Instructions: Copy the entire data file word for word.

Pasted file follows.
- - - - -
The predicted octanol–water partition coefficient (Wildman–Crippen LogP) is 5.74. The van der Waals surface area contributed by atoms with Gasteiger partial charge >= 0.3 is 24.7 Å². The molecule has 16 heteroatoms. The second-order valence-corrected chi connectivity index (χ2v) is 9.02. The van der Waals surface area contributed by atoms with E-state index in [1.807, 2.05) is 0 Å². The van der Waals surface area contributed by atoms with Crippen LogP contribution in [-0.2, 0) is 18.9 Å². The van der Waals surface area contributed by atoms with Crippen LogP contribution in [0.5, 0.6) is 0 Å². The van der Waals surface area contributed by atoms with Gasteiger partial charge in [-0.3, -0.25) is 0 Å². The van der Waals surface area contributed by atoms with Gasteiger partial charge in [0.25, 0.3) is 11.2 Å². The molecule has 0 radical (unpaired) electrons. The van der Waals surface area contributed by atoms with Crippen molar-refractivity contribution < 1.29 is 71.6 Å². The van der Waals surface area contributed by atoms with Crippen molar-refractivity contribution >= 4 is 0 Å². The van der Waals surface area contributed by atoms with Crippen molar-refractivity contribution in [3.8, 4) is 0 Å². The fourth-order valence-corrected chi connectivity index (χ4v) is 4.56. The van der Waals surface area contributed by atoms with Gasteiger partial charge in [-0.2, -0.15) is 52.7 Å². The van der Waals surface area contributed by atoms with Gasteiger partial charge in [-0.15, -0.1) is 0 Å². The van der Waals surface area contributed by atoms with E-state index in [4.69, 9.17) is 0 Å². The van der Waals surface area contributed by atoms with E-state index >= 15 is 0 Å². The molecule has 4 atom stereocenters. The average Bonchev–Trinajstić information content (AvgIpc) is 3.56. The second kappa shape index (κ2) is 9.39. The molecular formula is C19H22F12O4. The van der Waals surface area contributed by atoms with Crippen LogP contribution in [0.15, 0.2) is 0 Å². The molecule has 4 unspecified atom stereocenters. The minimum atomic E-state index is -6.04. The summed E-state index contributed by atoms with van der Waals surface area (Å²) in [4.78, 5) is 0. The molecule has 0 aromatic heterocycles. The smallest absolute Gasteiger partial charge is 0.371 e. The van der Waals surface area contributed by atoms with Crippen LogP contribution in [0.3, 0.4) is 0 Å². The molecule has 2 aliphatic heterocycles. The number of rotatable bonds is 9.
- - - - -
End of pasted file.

The predicted octanol–water partition coefficient (Wildman–Crippen LogP) is 5.74. The van der Waals surface area contributed by atoms with Gasteiger partial charge >= 0.3 is 24.7 Å². The molecule has 16 heteroatoms. The second-order valence-corrected chi connectivity index (χ2v) is 9.02. The van der Waals surface area contributed by atoms with E-state index in [1.807, 2.05) is 0 Å². The van der Waals surface area contributed by atoms with Crippen LogP contribution in [-0.2, 0) is 18.9 Å². The van der Waals surface area contributed by atoms with Crippen LogP contribution in [0.5, 0.6) is 0 Å². The van der Waals surface area contributed by atoms with Gasteiger partial charge in [-0.3, -0.25) is 0 Å². The van der Waals surface area contributed by atoms with Gasteiger partial charge in [0.25, 0.3) is 11.2 Å². The molecule has 0 radical (unpaired) electrons. The van der Waals surface area contributed by atoms with Crippen molar-refractivity contribution < 1.29 is 71.6 Å². The van der Waals surface area contributed by atoms with Crippen molar-refractivity contribution >= 4 is 0 Å². The van der Waals surface area contributed by atoms with Crippen molar-refractivity contribution in [3.8, 4) is 0 Å². The fourth-order valence-corrected chi connectivity index (χ4v) is 4.56. The van der Waals surface area contributed by atoms with Gasteiger partial charge in [-0.2, -0.15) is 52.7 Å². The van der Waals surface area contributed by atoms with Gasteiger partial charge in [-0.15, -0.1) is 0 Å². The van der Waals surface area contributed by atoms with E-state index in [4.69, 9.17) is 0 Å². The van der Waals surface area contributed by atoms with E-state index >= 15 is 0 Å². The molecule has 4 atom stereocenters. The average Bonchev–Trinajstić information content (AvgIpc) is 3.56. The second kappa shape index (κ2) is 9.39. The molecular formula is C19H22F12O4. The van der Waals surface area contributed by atoms with Crippen LogP contribution in [0.15, 0.2) is 0 Å². The molecule has 4 unspecified atom stereocenters. The minimum atomic E-state index is -6.04. The summed E-state index contributed by atoms with van der Waals surface area (Å²) in [4.78, 5) is 0. The molecule has 0 aromatic heterocycles. The smallest absolute Gasteiger partial charge is 0.371 e. The van der Waals surface area contributed by atoms with Crippen LogP contribution in [0.3, 0.4) is 0 Å². The molecule has 2 aliphatic heterocycles. The number of rotatable bonds is 9.